IEA sets out the “Golden Rules” needed
to usher in a Golden Age of Gas
29 May 2012 - Exploiting the world’s vast resources of
unconventional natural gas holds the key to a golden age of gas, but
for that to happen governments, industry and other stakeholders must
work together to address legitimate public concerns about the
associated environmental and social impacts.
A special World Energy Outlook report on
unconventional gas, Golden Rules for a Golden Age of Gas, released today in
London by the International Energy Agency, presents a set of “Golden Rules” to
meet those concerns.
“The technology and the know-how already exist for unconventional gas to be
produced in an environmentally acceptable way,” said IEA Executive Director
Maria van der Hoeven.
“But if the social and environmental
impacts are not addressed properly, there is a very real possibility that public
opposition to drilling for shale gas and other types of unconventional gas will
halt the unconventional gas revolution in its tracks.
The industry must win public confidence by
demonstrating exemplary performance; governments must ensure that appropriate
policies and regulatory regimes are in place.”
The Golden Rules underline the importance of full transparency, measuring and
monitoring of environmental impacts and engagement with local communities;
careful choice of drilling sites and measures to prevent any leaks from wells
into nearby aquifers; rigorous assessment and monitoring of water requirements
and of waste water; measures to target zero venting and minimal flaring of gas;
and improved project planning and regulatory control.
At their recent Camp David summit, G8 leaders welcomed and agreed to review this
IEA work on potential best practices for natural gas development.
“To build on the Golden Rules, we are
establishing a high-level platform so that governments can share insights on the
policy and regulatory action that can accompany an expansion in unconventional
gas production, shale gas in particular,” said Maria van der Hoeven.
“This platform will be open to IEA members
and non-members alike”.
“If this new industry is to prosper, it needs to earn and maintain its social
license to operate,” said IEA Chief Economist Fatih Birol, the report’s chief
“This comes with a financial cost, but in
our estimation the additional costs are likely to be limited.”
Applying the Golden Rules could increase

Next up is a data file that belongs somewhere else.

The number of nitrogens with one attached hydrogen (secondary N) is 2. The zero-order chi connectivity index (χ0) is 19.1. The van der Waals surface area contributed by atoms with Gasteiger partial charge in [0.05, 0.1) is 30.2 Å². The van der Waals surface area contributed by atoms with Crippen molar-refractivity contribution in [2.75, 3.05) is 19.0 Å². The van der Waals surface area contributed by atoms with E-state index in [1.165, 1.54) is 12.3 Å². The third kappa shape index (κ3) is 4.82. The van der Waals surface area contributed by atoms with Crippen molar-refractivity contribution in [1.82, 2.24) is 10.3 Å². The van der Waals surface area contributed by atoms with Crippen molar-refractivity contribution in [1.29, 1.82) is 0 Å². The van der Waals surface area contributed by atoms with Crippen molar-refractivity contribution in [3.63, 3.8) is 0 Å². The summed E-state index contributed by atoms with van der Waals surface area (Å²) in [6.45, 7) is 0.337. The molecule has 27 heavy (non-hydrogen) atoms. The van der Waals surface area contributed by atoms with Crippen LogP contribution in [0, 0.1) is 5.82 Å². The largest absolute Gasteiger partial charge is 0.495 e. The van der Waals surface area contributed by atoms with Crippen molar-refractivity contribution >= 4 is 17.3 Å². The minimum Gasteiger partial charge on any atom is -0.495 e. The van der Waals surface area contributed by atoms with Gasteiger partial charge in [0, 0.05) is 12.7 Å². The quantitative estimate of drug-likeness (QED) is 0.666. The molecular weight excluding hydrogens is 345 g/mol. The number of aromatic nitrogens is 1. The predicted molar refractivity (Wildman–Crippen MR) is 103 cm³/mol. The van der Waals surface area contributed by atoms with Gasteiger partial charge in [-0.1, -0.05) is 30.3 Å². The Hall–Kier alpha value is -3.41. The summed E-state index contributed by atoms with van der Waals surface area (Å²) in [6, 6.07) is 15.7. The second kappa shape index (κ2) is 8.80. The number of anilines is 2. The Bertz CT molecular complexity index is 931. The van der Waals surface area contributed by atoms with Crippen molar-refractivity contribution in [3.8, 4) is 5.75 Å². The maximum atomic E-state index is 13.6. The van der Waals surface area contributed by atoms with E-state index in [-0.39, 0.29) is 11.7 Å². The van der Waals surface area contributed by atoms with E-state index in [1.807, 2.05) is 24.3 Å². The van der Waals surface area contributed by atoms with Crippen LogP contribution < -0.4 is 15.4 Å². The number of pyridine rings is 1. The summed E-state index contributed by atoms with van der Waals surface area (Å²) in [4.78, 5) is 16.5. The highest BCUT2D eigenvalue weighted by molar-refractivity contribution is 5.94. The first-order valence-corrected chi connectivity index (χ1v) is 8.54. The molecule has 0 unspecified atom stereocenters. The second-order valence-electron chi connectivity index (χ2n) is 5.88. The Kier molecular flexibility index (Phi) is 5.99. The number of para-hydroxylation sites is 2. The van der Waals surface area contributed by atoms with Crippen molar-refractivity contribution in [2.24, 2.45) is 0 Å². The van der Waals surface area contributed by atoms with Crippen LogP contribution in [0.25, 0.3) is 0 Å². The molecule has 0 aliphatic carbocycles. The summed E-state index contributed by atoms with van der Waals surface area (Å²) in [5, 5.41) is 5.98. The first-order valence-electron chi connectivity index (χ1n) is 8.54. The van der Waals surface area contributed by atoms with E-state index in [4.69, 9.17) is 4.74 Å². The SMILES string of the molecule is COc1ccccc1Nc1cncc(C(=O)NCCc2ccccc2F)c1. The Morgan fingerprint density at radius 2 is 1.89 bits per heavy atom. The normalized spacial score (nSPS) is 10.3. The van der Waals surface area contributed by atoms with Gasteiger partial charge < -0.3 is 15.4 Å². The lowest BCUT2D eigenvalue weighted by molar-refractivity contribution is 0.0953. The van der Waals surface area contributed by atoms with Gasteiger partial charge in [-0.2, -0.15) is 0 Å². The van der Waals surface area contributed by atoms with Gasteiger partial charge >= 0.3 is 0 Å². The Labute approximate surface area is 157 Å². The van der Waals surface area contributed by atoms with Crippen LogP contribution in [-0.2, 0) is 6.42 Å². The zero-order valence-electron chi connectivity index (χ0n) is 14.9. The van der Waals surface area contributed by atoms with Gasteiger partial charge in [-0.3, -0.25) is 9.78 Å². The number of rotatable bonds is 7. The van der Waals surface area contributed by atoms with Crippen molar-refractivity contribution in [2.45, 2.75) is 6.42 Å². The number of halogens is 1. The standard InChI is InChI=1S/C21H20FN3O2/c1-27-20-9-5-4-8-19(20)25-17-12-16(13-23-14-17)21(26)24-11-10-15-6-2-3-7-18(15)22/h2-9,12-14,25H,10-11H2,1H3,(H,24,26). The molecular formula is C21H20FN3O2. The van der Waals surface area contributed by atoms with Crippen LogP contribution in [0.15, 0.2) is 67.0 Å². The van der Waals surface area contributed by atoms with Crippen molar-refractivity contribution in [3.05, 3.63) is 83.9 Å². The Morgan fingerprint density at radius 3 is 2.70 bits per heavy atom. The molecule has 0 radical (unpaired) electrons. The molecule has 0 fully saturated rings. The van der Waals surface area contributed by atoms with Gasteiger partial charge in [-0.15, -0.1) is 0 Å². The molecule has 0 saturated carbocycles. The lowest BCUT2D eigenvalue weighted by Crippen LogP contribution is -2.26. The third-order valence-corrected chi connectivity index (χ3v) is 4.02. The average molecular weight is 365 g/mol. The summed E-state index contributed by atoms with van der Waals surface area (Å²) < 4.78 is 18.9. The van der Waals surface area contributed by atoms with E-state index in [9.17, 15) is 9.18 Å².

the cost of a typical shale-gas well by around 7%, but, for a larger development
project with multiple wells, investment in measures to reduce environmental
impacts may in many cases be offset by lower operating costs.
The report argues that there is a critical link between the way governments and
industry respond to these social and environmental challenges and the prospects
for unconventional gas production.
Accordingly, the report sets out two
possible future trajectories for unconventional gas:
In a Golden Rules Case, the application of these rules helps to underpin a brisk
expansion of unconventional gas supply, which has far-reaching consequences:
World production of unconventional gas, primarily shale gas, more than triples
between 2010 and 2035 to 1.6 trillion cubic metres.
The United States becomes a significant
player in international gas markets, and China emerges as a major producer.
New sources of supply help to keep prices down, stimulate investment and job
creation in unconventional resource-rich countries, and generate faster growth
in global gas demand, which rises by more than 50% between 2010 and 2035.
By contrast, in a Low Unconventional Case where no Golden Rules are in place, a
lack of public acceptance means that unconventional gas production rises only
slightly above current levels by 2035.
Among the results:
The competitive position of gas in the global fuel mix deteriorates amidst lower
availability and higher prices, and the share of gas in energy use barely
Energy-related CO2 emissions are higher by
1.3% compared with the Golden Rules Case but, in both cases, emissions are well
above the trajectory required to reach the globally agreed goal of limiting the
temperature rise to 2°C.
New York Times, Editorial, 10 June 2012:
“‘Reports from international agencies
usually make for dull reading. “Golden Rules for a Golden Age of Gas,” from the
Paris-based International Energy Agency, does not.
It should be required reading for
regulators and the industry — and for anyone who cares about energy, the
environment and climate change.”
About the IEA
The International Energy Agency is an autonomous organisation which works to
ensure reliable, affordable and clean energy for its 28 member countries and
Founded in response to the 1973/4 oil
crisis, the IEA’s initial role was to help countries co-ordinate a collective
response to major disruptions in oil supply through the release of emergency oil
stocks to the markets.
While this continues to be a key aspect of
its work, the IEA has evolved and expanded. It is at the heart of global
dialogue on energy, providing reliable and unbiased research, statistics,
analysis and recommendations.